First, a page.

Considering how the industry can rise to meet flooding challenges, parametric solutions are ‘giving people hope’, says consulting director and head of climate and catastrophe resilience

The “most thorny” issue for SMEs is getting cover for flooding. To practically resolve this problem, the insurance industry needs to think about whether the relationship between insurers and businesses is a risk partnership or transactional partnership, said Beverley Adams, consulting director and head of climate and catastrophe resilience at Marsh Risk Consulting.

She said: “The issue is difficulty getting cover, but the solution is probably more bound up with how we give insurers a very clear process and confidence that the actions that people are taking to install resilience really work and they’re measurable - very practically speaking, they can be used by underwriters to demonstrate their leadership.”

Adams, who was speaking at a webinar hosted by the ABI last month, added that “another [issue] I’ve come across recently is the split between landlord versus tenant responsibilities.

“It’s really unclear when you’re in a flood zone, who does what.”

A further challenge Adams identified surrounds ”the code of practice” (CoP). This refers to property flood resilience (PFR) measures that can be introduced for buildings at risk of flooding - these can be installed as part of the repair following a flood or in anticipation of a flood.

However, ”businesses are still not recovering resiliently [from flooding] because they don’t yet know about [the CoP],” Adams said.

“All of the practitioners - be it surveyors, be it loss adjusters - equally are not necessarily champing at the bit to get resilience worked in the right way, therefore they may have been flooded.”

Adams was joined in the panel debate by Denise Eastlake, head of the climate change desk at DAC Beachcroft, Andy Bord, chief executive of Flood Re, and Jeremy Ward, home insurance commercial director and product owner at Lloyds Banking Group.

The PFR CoP is made up of six standards. These are:

1. Hazard assessment – understanding how flooding may threaten a property.

2. Property survey – determining the design, materials, condition, orientation and exposure of buildings.

3. Options development – following a discussion with the end user, PFR measures are selected and specified for implementation.

4. Construction – construction activity to ensure that the PFR measures installed will deliver the levels of resistance and recoverability required to meet the needs of both the building(s) and end users.

5. Commissioning and handover – demonstrating that the construction activity and measures installed deliver the levels of PFR required by the end user.

6. Operation and maintenance – maintaining a level of protection.

Flood problem solving

Discussing solutions to the issues surrounding flooding, Adams said: “I think we need to embrace things like the Code of Practice, but also the new risks of property flood resilience scoring programme that we’re working on with Flood Re and [the] ABI.

“That’s the new focus of the Property Flood Resilience Roundtable. So, for all those people who score badly, if they then do resilience works, that should then adjust that bad scoring to make it look more viable.”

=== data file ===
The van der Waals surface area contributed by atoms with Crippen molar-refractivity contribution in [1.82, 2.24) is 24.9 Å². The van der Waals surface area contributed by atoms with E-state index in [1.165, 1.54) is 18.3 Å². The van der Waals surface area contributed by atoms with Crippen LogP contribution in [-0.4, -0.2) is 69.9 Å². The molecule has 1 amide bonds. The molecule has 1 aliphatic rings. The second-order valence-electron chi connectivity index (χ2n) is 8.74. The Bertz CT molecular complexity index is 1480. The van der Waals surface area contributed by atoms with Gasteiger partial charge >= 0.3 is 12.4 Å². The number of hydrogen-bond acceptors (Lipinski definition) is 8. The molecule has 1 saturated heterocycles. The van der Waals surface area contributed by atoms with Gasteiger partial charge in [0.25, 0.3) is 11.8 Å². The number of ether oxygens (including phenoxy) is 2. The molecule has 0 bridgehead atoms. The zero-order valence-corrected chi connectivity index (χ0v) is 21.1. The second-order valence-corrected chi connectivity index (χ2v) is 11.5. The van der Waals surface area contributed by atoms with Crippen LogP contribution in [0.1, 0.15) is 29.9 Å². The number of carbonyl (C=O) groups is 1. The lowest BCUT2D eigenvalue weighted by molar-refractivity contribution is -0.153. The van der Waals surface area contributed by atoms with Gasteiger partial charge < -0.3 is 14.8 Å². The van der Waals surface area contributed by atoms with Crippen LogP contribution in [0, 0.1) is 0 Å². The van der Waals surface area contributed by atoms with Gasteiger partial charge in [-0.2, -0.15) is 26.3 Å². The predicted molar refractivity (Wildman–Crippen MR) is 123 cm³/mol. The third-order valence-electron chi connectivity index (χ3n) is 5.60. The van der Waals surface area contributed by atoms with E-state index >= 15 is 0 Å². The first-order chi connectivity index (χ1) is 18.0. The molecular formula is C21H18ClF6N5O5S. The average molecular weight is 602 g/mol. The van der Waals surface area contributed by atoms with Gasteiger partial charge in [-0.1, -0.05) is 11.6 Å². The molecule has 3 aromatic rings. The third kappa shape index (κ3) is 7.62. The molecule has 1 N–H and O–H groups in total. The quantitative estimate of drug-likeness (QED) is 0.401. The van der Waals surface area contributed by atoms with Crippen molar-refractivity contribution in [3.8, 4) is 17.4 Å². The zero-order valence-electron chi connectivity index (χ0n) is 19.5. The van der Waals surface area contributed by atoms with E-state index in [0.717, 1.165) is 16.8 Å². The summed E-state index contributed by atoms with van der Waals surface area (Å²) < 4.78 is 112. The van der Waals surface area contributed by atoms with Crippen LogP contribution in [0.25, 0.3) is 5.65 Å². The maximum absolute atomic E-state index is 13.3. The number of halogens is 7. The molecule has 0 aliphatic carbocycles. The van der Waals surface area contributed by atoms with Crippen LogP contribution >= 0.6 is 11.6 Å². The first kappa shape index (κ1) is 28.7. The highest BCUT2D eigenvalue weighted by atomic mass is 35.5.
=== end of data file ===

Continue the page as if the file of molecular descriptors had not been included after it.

The Property Flood Resilience Roundtable is a private sector initiative supported by the government, which was created with the aim of collaborating key business interests to enable and encourage wider uptake of property flood resilience in the UK.

A similar initiative is the Task Force on Climate Related Financial Disclosures (TCFD), which was created by international body the Financial Stability Board in December 2015 to help prevent business losses as a result of natural disasters.

The force provides recommendations for more effective climate-related disclosures, aiming to promote more informed investment, credit and underwriting decisions.

Considering TCFD disclosures, Eastlake said: “Insurers themselves are doing this really well, but I would really encourage large corporate policyholders to really undertake that process themselves.

“If they don’t, they’re going to be left behind, just the way some [businesses] were left behind in the move to a digital economy.

“I know some [insurers] are doing it, but if they’re not, [they need to] really start the dialogue with their policyholders on disclosure and their transition pathways.

“So, how can businesses be scored on how they are transitioning because it’s essential - the sooner that starts, the more managed and controlled it can be and, therefore, the better for the economy it is, the better for that business it is and the better for the climate it is.

“The insurance industry is in an extremely powerful position to engage with its policyholders, to make sure that they transition.”

Another solution that can aid a risk partnership is parametric solutions, Adams and Eastlake agree.

Adams said that by the insurance industry providing “wonderful alternatives”, like the products that FloodFlash is creating, this is “giving people hope” because “people who haven’t been able to get traditional cover now have an option”, she explained.

She continued: “It’s so important that a parametric solution that kicks in at 20 centimetres is also aligned with resilience, because businesses have to cope with 20 centimetres.

“That’s something we can practically do – is keep those solutions coming but drive that marriage between the insurance, financing and also the operational bit, which is the resilience.”

Eastlake added: “I think [parametric solutions are] really exciting on the new products side.

“Aon said that there’s 64% global exposure for risks that don’t have access to insurance - there’s that protection gap, so parametric solutions are fantastic for that.”

Climate change has [a] huge number of effects, so it’s not just flooding.”